Figure 7 shows a screenshot of the Excel application to apply the rNPV methodology developed by Dr. Jeffrey J. Stewart of the Milken Institute.

Figure 8 shows an example of the application of the decision alternative and tree methodology on the valuation for a licensing deal by Merck & Co.

Table 3 shows the pros and cons of the two main valuation methodologies: DCF and real options. While DCF has been the gold standard for years, real options valuation is gaining grounds and is regarded as a possible alternative in life sciences. Both methods have their advantages and drawbacks. DCF, when applied to early stage projects, generally yields negative values; nevertheless, the industry remains profitable. Consequently, managers do not trust their valuations and disregard the recommendation retrieved from the valuations. Projects in early development are continued despite their negative DCF values. This often translates into a general refusal of quantitative methods. As soon as it comes to licensing and M&A, companies are in urgent need of a valuation method that displays the correct value of early stage projects. Real options valuation, on the other hand, has been developed to overcome the shortfalls of DCF; however, it is still regarded as too complex and highly theoretic, compared to the easy-to-use DCF method. Today, there is no standard on how to apply the method to life sciences valuation.

Table 4 shows the main pros and cons of the four methods of the real options valuation methodology. All four methods of the real options methodology yield the same result, but the ways to achieve it are different. In case of the formula and finite difference methods, the calculation process is similar to a black box, as it is not visible, and here, it is not helpful to use a formula. In case of the simulations method, it gives a good impression about the uncertainty of the value and is, therefore, an excellent risk measurement too1. However, the process of the simulations method is time-consuming and carries a path-dependency problem. In case of the trees method, it is easy to understand and visualize what can happen to the market, but the link to the value drivers continues to be missing.

Review of preceding research

The prevailing wisdom in the biotech industry is that the main factor driving the size of a deal is the development phase—whether preclinical, clinical, or approval. Because of this, the attrition rate of each development phase is used in the eNPV valuation in the life sciences area. Table 5 shows an example of the process to derive the risk-adjusted added-value pharmaceutical NPV from the attrition rate (Blair 2008). The eNPV (rNPV) value can be derived by multiplying the attrition rate of each development phase of the drug to the NPV in the table.

The valuation is required to proceed the licensing agreement, and the latest attrition rate mainly used for the valuation in the life sciences area is that of Dr. Joseph A. DiMasi, as shown in Table 6 (DiMasi et al. 2010).

There is a preceding research work on the main factor driving the size of the licensing deal in the life sciences area that fully evaluated 105 biotechnology drug deals signed over the past 10 years, identifying the factors that influenced the size of the deal in a statistically significant manner and then comparing these results with the opinions of a panel of industry leaders actively involved in the out-licensing of products and technologies (Arnold et al. 2002). According to the paper, there are 6 factors that influence the value of a licensing deal, and the ranking of factors from the manager panel of 16 biotechnology leaders is available, as shown in Table 7. Here, the ranking of the factors for influencing the deal size follows this order: development phase, drug class, contract type, contract scope, licensee, and molecular structure. These factors can be the candidates for the input to estimate the size of a licensing deal in the life sciences area. In the same paper, other value drivers, like the market, strategies, competition, intellectual property (IP), novelty, and so on, can also be found, as shown in Table 8. This study considers the likely candidates for the input to estimate the size of a licensing deal in the life sciences area as the development phase, drug class, market size, IP, and molecular structure, taking data availability and the ease of quantification into consideration.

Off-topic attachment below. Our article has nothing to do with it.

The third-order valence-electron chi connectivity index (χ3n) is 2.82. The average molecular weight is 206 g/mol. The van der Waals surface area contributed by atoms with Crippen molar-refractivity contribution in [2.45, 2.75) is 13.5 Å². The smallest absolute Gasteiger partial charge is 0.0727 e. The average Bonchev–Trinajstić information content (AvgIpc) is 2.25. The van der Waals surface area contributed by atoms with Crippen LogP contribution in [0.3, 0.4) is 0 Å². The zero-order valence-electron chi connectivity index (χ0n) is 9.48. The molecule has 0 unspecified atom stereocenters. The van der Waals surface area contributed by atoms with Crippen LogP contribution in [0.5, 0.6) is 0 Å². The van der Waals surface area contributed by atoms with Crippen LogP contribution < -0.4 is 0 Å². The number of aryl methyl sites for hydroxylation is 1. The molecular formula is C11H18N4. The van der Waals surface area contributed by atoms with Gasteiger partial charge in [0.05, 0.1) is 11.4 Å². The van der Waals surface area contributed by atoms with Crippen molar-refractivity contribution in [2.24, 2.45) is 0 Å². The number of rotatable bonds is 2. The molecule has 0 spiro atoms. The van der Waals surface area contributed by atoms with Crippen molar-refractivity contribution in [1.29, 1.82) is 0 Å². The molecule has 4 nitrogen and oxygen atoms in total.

As a likely candidate for the input to estimate the size of a licensing deal in the life sciences area, there is a drug classification of over 300 kinds according to Drugs.com, which is the largest, most widely visited, independent medicine information Web site available on the Internet (Drugs.com 2015). However, such a detailed drug classification is not available in the licensing deal data; thus, a simpler drug classification like that in Table 9 is needed for this study. Table 9 shows the main drug classification by Drugs.com, and there are 21 main drug classes.

There is only one case to perform the regression analysis on the work on evaluating pharmaceutical licensing agreements (Arnold et al. 2002; Rogers and Maranas 2005), but the analysis for historical licensing data was for identifying the factors that most affect a deal’s financial terms (Arnold et al. 2002; Rogers and Maranas 2005). In reviewing the preceding research, there have been no cases where a regression analysis could be performed to estimate the proper royalty rate and up-front payment using the formula derived from the regression of the dataset of historical licensing data.